Editorial Staff

  • Executive Editor/VP-Special Projects:
    Jeff Hall
  • Senior Editor
    Brian McCurdy
  • Circulation and Subscriptions
    Bonnie Shannon
  • Art Director:
    Alana Balboni
  • Editorial Correspondence

  • Jeff Hall, Executive Editor/VP-Special Projects, Podiatry Today
  • HMP Communications, 83 General Warren Blvd
    Suite 100, Malvern PA 19355
  • Telephone: (800) 237-7285, ext. 214
    Fax: (610) 560-0501
  • Email: jhall@hmpcommunications.com
  • November 2002 | Volume 15 - Issue 11
    This shows the ultrasonic tranductor in the proper position for ESWT treatment. It allows you to locate the plantar fascia at its insertion. According to the author, the shockwaves are transmitted through the medial aspect of the foot.
    By David Zuckerman, DPM
    6,706 reads | 0 comments | 09/03/08
    As podiatric physicians and surgeons, we would like to treat chronic plantar fasciitis without the risks and complications that are inherent to common plantar fascia releases. We have studied lower extremity biomechanics and have been taught that with all surgical procedures, we must understand and respect the function of the human foot and how each surgical procedure changes its specific function and stability. However, studies of extracorporeal shockwave therapy (ESWT) have proven that we can cure chronic, insertional plantar fasciitis without exposing patients to any of the known risks (r... continue reading
    www.hospitalpodiatrists.org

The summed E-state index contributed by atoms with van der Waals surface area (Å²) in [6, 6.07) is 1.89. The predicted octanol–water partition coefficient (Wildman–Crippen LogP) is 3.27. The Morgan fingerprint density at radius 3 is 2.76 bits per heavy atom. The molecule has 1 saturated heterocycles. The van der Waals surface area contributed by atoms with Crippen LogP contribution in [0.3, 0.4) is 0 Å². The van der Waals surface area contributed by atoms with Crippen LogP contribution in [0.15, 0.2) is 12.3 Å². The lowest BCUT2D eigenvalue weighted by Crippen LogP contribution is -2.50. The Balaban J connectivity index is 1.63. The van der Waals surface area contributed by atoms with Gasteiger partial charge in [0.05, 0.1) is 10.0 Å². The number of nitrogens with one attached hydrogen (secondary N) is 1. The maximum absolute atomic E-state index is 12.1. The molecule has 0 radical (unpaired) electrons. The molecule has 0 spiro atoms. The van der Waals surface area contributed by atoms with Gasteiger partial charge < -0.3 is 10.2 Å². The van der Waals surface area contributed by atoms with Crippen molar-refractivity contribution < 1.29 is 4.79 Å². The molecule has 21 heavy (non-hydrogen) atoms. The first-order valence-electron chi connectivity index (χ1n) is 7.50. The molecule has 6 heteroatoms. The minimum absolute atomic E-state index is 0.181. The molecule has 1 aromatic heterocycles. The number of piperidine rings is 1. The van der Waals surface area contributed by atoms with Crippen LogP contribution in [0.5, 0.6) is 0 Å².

Looking for an ally in your attempt to get staff privileges at a local hospital? If so, you may want to check out www.hospitalpodiatrists.org. It’s the official site of the American Association of Hospital and Healthcare Podia
    By Brian McCurdy, Associate Editor
    10,378 reads | 0 comments | 09/03/08
    While plantar fasciitis is the most common cause of heel pain, there’s not exactly a universal approach when it comes to conservative treatment for this condition. Now a recent study suggests that prefabricated night splints may offer better results than the oft-recommended standing stretching in relieving symptoms of plantar fasciitis. The open retrospective study, which was published in the July/August edition of The Journal of Foot And Ankle Surgery, revolved around 160 patients who had unilateral or bilateral plantar fasciitis. In addition to a standard treatment regimen, the re... continue reading
    By Brian McCurdy, Associate Editor
    3,482 reads | 0 comments | 09/03/08
    Plug “podiatry” or “foot” into a Web search engine and thousands of entries can surface. In order not to get lost in the ocean of Web sites, there are numerous factors to consider. When potential patients have concerns about their feet or need treatment, the Internet may be the first environment to which they turn for information. Indeed, your site may be the first impression patients have of your practice. “A Web site should be a working part of your practice and not just a vanity site,” says Kirk Koepsel, DPM. “It’s like a welcome mat for your patients.” Evidence sugges... continue reading
    Here is an AP view of a healed first MPJ fusion.
    By Jason S. Harrod, DPM
    6,441 reads | 0 comments | 09/03/08
    There are many methods you can use to prepare the first metatarsophalangeal joint (MPJ) for arthrodesis. One of those techniques involves using a cup and cone reamer system. Using this system can be helpful, especially when there has been some trauma to the joint surface, when you’re dealing with an extremely arthritic joint with hypertrophy or when the patient has a square metatarsal head. These conditions could potentially prohibit an exact coaptation of the opposing bones. However, the cup and cone reamer system (Howmedica) is designed to take advantage of the convexity of the first met... continue reading